Continuity of mothering

ISSN 0256-5004 (Print)

AIMS Journal, 2016, Vol 28 No 3

Akiko Kamura looks at the enormous benefits of Japanese baby carrying

Every aspect of our lives has become so convenient, yet so commercial, and it's getting harder to maintain a healthy motherhood.

Have you ever tried knitting while carrying your baby on your back? Some people say, 'Yes, it works better when you stand up and rock, the nice thing is you actually give your baby the most heavenly moment. It must be a completely different feeling from being left alone in a cradle!' The experts warn that it's essential to learn how to carry a baby correctly on your back. Carrying your baby in a high position (see photo opposite) is key; experts report that it doesn't damage the spine, as long as they carry the baby at the height that allows them almost to face baby directly. Most babies are very happy in that high position because they can watch what their caregivers are doing over their shoulders.1

This form of Japanese baby carrying is called onbu and it's different from the Western style derived from Africa. The baby is not carried on one's hip – instead it is carried on the upper part of one's back. It is said that when the lower body is evenly grounded by the weight of a baby, a mother can stand in a healthier way; she improves her sense of core and her spine is nicely aligned. In short, when we focus on our lower part it becomes easier to release ourselves from our head and be more intuitive.1

It takes time for you to feel comfortable with your baby on your back. It can be strange at first to get used to knowing how your baby is without watching: it's actually nothing special. Just like you used to try to sense where your friend was hiding herself when you played hide and seek, we can extend our awareness around our surroundings wider and deeper than we realize.

It's important that we don't interfere too much and we respect our babies' own time and space, babies can look up at the blue sky, or choose to learn by carefully watching you cook and knit. Children acquire social norms by watching what the caregiver does over their shoulders. They don't have to check the caregiver's expression or to ask permission. They don't need to know what the caregiver likes about the world or doesn't, which risks giving babies too much bias in exploring things. Onbu is a gentle, more open approach, which enables mothers and babies to become free.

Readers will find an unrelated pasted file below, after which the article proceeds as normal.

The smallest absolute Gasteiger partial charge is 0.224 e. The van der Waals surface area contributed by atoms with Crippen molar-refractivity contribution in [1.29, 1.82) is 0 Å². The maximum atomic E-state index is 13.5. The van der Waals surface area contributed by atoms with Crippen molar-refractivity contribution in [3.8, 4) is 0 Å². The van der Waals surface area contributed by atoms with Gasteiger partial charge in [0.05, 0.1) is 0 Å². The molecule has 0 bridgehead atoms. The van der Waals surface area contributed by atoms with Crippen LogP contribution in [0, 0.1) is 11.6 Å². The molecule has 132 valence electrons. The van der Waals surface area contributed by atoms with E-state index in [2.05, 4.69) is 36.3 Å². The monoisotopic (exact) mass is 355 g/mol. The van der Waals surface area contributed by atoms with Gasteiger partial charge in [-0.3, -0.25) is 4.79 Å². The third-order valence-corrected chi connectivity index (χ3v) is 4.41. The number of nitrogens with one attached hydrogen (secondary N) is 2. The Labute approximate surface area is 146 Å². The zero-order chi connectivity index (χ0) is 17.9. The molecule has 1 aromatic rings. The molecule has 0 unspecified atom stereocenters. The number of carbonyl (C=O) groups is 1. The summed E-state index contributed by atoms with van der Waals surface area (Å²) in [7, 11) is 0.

In developed countries, our kids tend to be considered small adults and brought up with strict rules and discipline and mothers may feel constantly distracted by their children. Their mind is always preoccupied by worrying about their babies who are a certain distance away in a cradle, on a bed, on a sofa, on the floor, in a push buggy or in someone else's hands (like a baby sitter). However, if a mother can trust and feel comfortable that her baby is safe on her back, she is less likely to bemstressed, and caregivers actually gain their own personal space in the front part of the body. Yes, keeping a baby on our back stretches our ability to trust, but it's beneficial for both a baby and a mother, as I will explain later. The baby feels protected while the mother creates her own, non-disturbed zone. I don't mean to suggest a baby is disturbing, but we all need our personal space sometimes, right? Can you do your knitting while you carry your baby on your front?

Makiko Saito2 states that 'once we re-integrate the ability to sense things by focusing on our back, “a spinal sensor”, we become so grounded that we are no longer bothered by subtle things, like comparing your child-rearing with that of other people. I believe that keeping an energy balance between the front and the back parts of the body is the best condition for motherhood. Within a sustainable balance between front and back you can make the best decisions for your children. A mother's front tends to be more occupied for longer as baby needs mother's milk anyway.' That is the biggest reason I wrote this article. I want to invite people to bring more awareness to their backs, for better energy use. I believe keeping an eye on balance is important, if one part of your body is always busy then you can allow that part to rest while using the other part.

I am not saying everyone should use the piggy-back technique. This is just an invitation to create more space, more time, and more ways of communicating between babies and their caregivers. It may be a new approach for you but why not give it a try and see how your back can be warmed by your baby while the energy level at the front will be calmed. I know from my personal experience that this is indeed true. As you keep your baby on your back everything becomes much easier, soon you instantly know if your baby is about to sleep or is getting a temperature; by sniffing I could easily find out if my daughter was wanting to do a poo soon and by sensing the movement I got that she needed a wee. So, when you read your baby's condition with your back's sensations, you may find you are trusting and relaxed, able to concentrate on some complicated handwork, perhaps filleting fish with a sharp knife. Another great thing about it is that your baby can learn from watching what you do and even learn how to cut fish properly (see photo aboveof a baby watching carefully how to cut fish). There is no doubt in my mind that a mother's back is one of the best spaces for a child to learn new things about our world.